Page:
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WSL 2 Docker Docker Kubernetes on WSL 2

Windows Subsystem for Linux (WSL) is a component which was introduced in Windows 10 that provides a Linux environment for development on Windows. The Linux environment works by proxying Linux kernel commands to the Windows kernel.

WSL2 is the second iteration over WSL which creates a virtualized Linux environment and new features such as filesystem access using the native Windows explorer application, Docker and more. WSL2 also provides notable performance improvements over the first version.

This guide will go over what is required to set up a functioning Kubernetes development environment using Windows 10, WSL2, Visual Studio Code, and Docker.

Installing WSL

[ Edit ]: I've heard news that the may 2020 release of Windows 10 was just released. WSL 2 should be considered GA now.
⚠ At the time of writing, WSL2 is currently a release preview with anticipated General Availability release planned for Summer 2020. WSL2 can be downloaded by first moving into the "Release Preview" ring of the Windows Insider Program. WSL2 requires Windows build 2004 or later.

After the upgrade to Windows build 2004, WSL can be installed using the following instructions

Due to past experiences, I've installed Debian for its performance and ease-of-use.

Installing Docker

With WSL2 installed, Docker will need to be installed. Docker is a tool used to create, run, and orchestrate containers. Containers are self-contained environments that applications can run on. Docker can be downloaded from the download page

Once Docker is download it, install it by running the downloaded executable file. During the docker installation process, a prompt will display asking whether to enable the WSL 2 backend or not. Select yes when this prompt is displayed.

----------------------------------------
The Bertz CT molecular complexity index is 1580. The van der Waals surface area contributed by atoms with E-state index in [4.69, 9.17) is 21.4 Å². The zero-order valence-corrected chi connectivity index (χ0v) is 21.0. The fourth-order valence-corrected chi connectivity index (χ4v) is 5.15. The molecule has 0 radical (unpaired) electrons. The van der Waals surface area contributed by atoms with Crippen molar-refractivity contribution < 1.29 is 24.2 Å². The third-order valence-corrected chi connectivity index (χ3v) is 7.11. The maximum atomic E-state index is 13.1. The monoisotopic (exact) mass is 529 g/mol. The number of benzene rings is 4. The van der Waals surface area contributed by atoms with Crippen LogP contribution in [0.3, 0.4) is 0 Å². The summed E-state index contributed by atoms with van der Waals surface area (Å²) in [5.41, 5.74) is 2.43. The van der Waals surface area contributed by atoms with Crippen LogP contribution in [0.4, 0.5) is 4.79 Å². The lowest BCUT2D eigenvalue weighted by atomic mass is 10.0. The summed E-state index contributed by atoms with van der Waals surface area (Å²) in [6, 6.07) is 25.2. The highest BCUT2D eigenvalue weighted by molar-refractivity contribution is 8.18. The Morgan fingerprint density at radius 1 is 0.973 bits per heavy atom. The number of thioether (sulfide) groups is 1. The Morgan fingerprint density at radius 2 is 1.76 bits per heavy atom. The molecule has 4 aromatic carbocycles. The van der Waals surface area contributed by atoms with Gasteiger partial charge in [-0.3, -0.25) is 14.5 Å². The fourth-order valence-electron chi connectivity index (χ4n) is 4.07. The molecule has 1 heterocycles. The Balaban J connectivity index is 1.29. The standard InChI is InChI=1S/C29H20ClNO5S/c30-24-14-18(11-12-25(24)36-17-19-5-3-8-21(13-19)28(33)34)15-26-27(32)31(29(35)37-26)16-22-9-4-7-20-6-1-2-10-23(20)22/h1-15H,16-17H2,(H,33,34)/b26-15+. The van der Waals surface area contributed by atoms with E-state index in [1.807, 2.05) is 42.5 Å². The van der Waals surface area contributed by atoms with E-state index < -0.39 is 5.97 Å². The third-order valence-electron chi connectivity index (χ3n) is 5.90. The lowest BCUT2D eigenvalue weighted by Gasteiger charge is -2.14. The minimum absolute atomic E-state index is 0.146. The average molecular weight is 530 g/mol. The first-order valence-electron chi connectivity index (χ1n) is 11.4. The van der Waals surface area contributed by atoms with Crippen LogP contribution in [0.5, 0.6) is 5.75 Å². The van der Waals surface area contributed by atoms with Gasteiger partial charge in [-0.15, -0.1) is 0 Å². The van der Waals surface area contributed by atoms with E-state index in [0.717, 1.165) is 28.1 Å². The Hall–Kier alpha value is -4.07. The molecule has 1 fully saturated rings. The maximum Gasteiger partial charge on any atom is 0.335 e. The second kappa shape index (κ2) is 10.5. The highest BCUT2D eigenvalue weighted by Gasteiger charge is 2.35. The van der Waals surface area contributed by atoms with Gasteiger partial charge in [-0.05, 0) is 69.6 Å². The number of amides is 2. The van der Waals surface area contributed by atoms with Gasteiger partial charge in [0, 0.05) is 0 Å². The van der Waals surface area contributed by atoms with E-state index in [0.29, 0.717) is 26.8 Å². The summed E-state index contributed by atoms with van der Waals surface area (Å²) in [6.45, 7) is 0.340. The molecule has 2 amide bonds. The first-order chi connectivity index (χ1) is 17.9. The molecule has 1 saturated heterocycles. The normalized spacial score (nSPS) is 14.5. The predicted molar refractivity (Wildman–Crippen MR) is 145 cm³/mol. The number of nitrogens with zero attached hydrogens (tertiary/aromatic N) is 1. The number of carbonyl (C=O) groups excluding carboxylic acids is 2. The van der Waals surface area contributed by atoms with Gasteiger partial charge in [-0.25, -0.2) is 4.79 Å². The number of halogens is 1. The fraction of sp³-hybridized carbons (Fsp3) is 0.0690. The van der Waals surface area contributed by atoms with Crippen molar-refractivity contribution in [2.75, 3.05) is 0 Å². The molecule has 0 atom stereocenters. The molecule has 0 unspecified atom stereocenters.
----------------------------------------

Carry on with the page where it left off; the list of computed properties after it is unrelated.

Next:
The WSL backend for Docker can also be turned on post-install by accessing the settings menu

Docker Settings

From the settings menu, select the General tab and check the box next to Use the WSL 2 based engine

WSL2 Engine

Enabling Kubernetes

Once Docker has been installed and the WSL 2 Backend has been enabled, Kubernetes on Docker can be enabled by switching to the Kubernetes tab on the Docker settings window and checking the Enable Kubernetes checkbox.

Enable Kubernetes Setting

Advantages of Kubernetes in Docker

Using Kubernetes in Docker means skipping on complicated installation instructions such as setting up CLI tools like kubeadm or k3s.

Using Kubernetes in Docker also means not having to set up a CNI layer such as calico, or flannel.

Docker provides a load balancer which allows traffic to be ingressed through localhost.

Docker for Windows will also set up the CLI tools which are used with both Kubernetes and Docker such as the Docker CLI and kubectl once the container engine is running.

Advantages of Kubernetes in WSL 2

I migrated from using Kubernetes in Minikube. I found Minikube -- even with the HyperV backend to be cumbersome and resource intensive.

WSL by comparison allowed me to deploy more containers so that I can test multiple applications at a time.

Top comments (5)

jeromesnail profile image
Jérôme Meichelbeck


I know this is an old post, but I'm trying anyway...

I tried to make function kubernetes on WSL2 (Ubuntu 20.04 LTS) with docker for desktop and I' just getting crazy because I can't make it work properly.

The kubectl command works like 1 time out of 10 and this is really frustrating. I tried to reinstall Docker completely. I even uninstalled and reinstalled Unbuntu, but I always have the same problem. The kubectl work, then it hangs and I get the famous message: "unable to connect to Kubernetes: an error on the server ("") has prevented the request from succeeding", and then it works again... or not. It seems so random...

I have Docker Desktop 3.3.1 (63152) on Windows 10 20H2, Kubertentes v1.19.7.

I'm going crazy.

Thank for your help !

mikeyglitz profile image

Just saw this. Let me see if I can get the same problem and I'll get back to you. In the mean time, I heard there are some issues with WSL and docker because you have to translate NTFS file system to EXT.

mikeyglitz profile image

I tried it out on my machine. I know if you're managing multiple Kubernetes clusters, you have to select the one you want to use when you use the kubectl commands with the following options from the Docker for Windows icon on the system tray:

System tray icon > Docker > Kubernetes > Context (select your cluster)

I am noticing issues with the latest version of the Docker client. Doesn't seem to be initializing and there's issues with trying to get the Docker for Windows to restart.

I used to be able to resolve docker issues by running the following commands in Windows terminal

wsl -t docker-desktop
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shrubberer profile image

Very interesting, thank you!
Is it possible to run multiple kubernetes nodes?

mikeyglitz profile image

If you liked this post and want to see more, I'm working on a playground project to continue my Kubernetes journey on GitHub